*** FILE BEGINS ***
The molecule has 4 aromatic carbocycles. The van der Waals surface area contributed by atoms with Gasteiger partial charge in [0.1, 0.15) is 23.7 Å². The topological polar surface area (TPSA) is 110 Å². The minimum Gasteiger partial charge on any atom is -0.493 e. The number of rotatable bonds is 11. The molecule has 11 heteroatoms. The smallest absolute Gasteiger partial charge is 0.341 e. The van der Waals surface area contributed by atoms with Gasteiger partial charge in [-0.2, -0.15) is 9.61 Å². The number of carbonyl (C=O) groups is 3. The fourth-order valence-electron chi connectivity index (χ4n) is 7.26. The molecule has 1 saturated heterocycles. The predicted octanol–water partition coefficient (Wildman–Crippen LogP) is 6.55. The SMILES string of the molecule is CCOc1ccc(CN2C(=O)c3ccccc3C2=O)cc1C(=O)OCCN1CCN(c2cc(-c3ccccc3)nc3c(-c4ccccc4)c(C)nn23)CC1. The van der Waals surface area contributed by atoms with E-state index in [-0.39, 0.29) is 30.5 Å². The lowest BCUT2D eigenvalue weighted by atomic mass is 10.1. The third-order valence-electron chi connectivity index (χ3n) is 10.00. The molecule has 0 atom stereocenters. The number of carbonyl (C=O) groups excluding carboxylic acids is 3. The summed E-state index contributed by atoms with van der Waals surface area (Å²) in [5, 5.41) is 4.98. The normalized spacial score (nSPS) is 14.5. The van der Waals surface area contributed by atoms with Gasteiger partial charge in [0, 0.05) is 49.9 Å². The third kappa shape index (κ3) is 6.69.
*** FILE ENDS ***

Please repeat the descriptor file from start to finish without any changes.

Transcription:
The molecule has 4 aromatic carbocycles. The van der Waals surface area contributed by atoms with Gasteiger partial charge in [0.1, 0.15) is 23.7 Å². The topological polar surface area (TPSA) is 110 Å². The minimum Gasteiger partial charge on any atom is -0.493 e. The number of rotatable bonds is 11. The molecule has 11 heteroatoms. The smallest absolute Gasteiger partial charge is 0.341 e. The van der Waals surface area contributed by atoms with Gasteiger partial charge in [-0.2, -0.15) is 9.61 Å². The number of carbonyl (C=O) groups is 3. The fourth-order valence-electron chi connectivity index (χ4n) is 7.26. The molecule has 1 saturated heterocycles. The predicted octanol–water partition coefficient (Wildman–Crippen LogP) is 6.55. The SMILES string of the molecule is CCOc1ccc(CN2C(=O)c3ccccc3C2=O)cc1C(=O)OCCN1CCN(c2cc(-c3ccccc3)nc3c(-c4ccccc4)c(C)nn23)CC1. The van der Waals surface area contributed by atoms with E-state index in [-0.39, 0.29) is 30.5 Å². The lowest BCUT2D eigenvalue weighted by atomic mass is 10.1. The third-order valence-electron chi connectivity index (χ3n) is 10.00. The molecule has 0 atom stereocenters. The number of carbonyl (C=O) groups excluding carboxylic acids is 3. The summed E-state index contributed by atoms with van der Waals surface area (Å²) in [5, 5.41) is 4.98. The normalized spacial score (nSPS) is 14.5. The van der Waals surface area contributed by atoms with Gasteiger partial charge in [0, 0.05) is 49.9 Å². The third kappa shape index (κ3) is 6.69.